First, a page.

Commemorations are set to begin Friday honoring the late Supreme Court Justice Ruth Bader Ginsburg at the U.S. Capitol, the first woman in American history to lie in state at the domed building, capping days of commemoration of her extraordinary life.
Ald. George Cardenas (12th Ward) told WTTW News that Inspector General Joseph Ferguson determined he had accepted improper campaign contributions, and he planned to return the funds.
House Democrats are going back to the drawing board on a huge COVID-19 relief bill, paring back the measure in an attempt to jump-start negotiations with the Trump administration.
Former Gov. George Ryan expounds on the death penalty in a new book with co-author Maurice Possley titled, “Until I Could Be Sure: How I stopped the Death Penalty in Illinois.”
In the wake of the outcry prompted by a grand jury’s decision not to indict three police officers for their role in the death of Breonna Taylor, the City Council’s Progressive Caucus called for the “creation of complete civilian oversight of the police.”
Data obtained by The Associated Press shows postal districts are missing by wide margins the Postal Service's goals for on-time delivery, raising the possibility that scores of mailed ballots could miss deadlines for reaching local election offices.
The Breonna Taylor decision. Chicago’s massive budget shortfall. A Supreme Court battle ahead. Our politics team has the latest on those stories and more in this week’s roundtable.
President Donald Trump on Wednesday again declined to commit to a peaceful transfer of power if he loses the Nov. 3 presidential election.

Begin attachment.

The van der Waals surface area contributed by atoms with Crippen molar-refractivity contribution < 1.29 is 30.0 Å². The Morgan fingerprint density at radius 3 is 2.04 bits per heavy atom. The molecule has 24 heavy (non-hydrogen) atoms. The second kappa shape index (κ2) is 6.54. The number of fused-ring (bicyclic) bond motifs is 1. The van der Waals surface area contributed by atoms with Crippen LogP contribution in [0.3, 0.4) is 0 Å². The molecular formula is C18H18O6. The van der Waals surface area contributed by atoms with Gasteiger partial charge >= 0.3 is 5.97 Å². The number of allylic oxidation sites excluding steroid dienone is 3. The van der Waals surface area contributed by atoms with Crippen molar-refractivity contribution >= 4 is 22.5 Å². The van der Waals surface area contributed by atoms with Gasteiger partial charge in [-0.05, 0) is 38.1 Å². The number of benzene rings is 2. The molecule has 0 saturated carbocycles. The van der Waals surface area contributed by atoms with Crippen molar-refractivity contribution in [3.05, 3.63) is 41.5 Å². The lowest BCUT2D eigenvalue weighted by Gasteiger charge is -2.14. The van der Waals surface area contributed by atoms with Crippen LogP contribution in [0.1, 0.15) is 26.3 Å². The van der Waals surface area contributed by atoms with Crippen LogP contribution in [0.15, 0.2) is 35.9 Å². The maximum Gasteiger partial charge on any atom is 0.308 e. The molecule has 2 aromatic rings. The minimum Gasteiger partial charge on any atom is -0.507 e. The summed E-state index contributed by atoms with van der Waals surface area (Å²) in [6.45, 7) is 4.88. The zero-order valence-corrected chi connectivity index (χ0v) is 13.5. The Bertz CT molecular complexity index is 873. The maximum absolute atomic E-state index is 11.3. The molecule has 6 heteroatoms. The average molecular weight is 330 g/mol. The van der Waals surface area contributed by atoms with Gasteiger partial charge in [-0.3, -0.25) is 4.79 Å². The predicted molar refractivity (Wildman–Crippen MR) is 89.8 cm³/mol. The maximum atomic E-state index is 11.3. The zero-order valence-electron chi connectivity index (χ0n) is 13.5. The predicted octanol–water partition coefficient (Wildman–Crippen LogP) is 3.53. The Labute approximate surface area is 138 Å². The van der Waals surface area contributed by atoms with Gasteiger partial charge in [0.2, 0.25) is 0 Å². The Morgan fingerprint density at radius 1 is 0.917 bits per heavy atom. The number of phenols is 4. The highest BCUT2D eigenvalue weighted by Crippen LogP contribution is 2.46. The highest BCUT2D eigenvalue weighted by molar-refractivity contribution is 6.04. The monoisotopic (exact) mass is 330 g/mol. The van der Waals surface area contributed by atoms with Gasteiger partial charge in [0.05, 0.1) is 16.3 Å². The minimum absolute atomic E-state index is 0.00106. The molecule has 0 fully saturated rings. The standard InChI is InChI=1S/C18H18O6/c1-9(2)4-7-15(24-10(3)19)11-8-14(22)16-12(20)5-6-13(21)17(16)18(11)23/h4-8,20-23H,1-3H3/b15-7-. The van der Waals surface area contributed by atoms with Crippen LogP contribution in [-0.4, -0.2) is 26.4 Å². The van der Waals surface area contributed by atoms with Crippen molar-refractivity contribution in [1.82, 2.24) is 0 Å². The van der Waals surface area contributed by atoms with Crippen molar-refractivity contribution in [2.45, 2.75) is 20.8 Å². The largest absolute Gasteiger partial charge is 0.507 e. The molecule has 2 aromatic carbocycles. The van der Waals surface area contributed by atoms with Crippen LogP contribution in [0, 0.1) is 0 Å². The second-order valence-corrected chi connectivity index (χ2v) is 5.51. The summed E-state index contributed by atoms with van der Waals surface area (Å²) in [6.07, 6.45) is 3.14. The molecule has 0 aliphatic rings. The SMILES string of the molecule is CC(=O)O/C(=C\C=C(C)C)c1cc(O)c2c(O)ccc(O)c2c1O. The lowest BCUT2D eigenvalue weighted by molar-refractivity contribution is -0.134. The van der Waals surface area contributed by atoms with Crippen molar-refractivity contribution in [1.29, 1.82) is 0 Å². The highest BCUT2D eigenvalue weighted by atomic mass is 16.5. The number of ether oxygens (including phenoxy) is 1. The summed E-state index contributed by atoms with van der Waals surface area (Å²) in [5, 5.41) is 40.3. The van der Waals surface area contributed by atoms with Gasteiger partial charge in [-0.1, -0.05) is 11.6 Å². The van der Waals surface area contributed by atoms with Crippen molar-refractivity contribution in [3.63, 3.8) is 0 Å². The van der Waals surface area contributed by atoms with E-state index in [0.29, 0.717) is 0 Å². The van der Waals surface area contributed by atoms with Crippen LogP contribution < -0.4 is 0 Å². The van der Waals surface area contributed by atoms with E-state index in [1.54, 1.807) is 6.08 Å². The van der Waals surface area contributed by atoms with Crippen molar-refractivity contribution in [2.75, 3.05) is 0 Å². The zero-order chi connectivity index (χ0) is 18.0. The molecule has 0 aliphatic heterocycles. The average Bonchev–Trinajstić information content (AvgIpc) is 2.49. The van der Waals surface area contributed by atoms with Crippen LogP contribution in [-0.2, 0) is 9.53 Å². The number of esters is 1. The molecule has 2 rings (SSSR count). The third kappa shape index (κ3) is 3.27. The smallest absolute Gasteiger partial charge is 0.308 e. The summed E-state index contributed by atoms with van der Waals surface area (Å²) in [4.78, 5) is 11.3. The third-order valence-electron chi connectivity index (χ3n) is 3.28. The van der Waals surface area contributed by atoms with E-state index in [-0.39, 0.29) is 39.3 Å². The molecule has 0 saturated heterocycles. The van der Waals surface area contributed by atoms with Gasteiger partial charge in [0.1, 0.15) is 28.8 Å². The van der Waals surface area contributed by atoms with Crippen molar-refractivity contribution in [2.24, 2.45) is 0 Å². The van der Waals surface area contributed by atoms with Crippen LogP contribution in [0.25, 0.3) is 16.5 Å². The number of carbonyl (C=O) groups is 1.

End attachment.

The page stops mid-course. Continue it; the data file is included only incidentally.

The death of Supreme Court Justice Ruth Bader Ginsburg – just weeks before the U.S. presidential election – has thrown national politics into a tailspin. Sen. Dick Durbin is bracing for impact.
Mayor Lori Lightfoot urged Chicagoans to observe a moment of silence at 7 p.m. Wednesday to honor Breonna Taylor, hours after a Kentucky grand jury declined to indict three police officers for their role in her death.
Gov. J.B. Pritzker provided an update on the coronavirus pandemic in Illinois on Wednesday, touting the state’s success with testing for the virus — and noting one particular geographic area that’s at risk of tighter restrictions.
In a sweeping bipartisan vote that takes a government shutdown off the table, the House passed a temporary government-wide funding bill Tuesday night, shortly after President Donald Trump prevailed in a behind-the-scenes fight over his farm bailout.
Votes in hand, Senate Republicans are charging ahead with plans to confirm President Donald Trump’s pick to fill the late Justice Ruth Bader Ginsburg’s Supreme Court seat before the Nov. 3 election.
Commonwealth Edison announced Tuesday it will not shut off electricity in homes amid the coronavirus and recession — quickly meeting a key condition set by Mayor Lori Lightfoot if the utility giant is to extend its city contract.
The city’s top lawyer bluntly warned aldermen to be careful when demanding that firms do more to meet goals set by city officials designed to encourage them to work with firms owned by female, Black and Latino Chicagoans.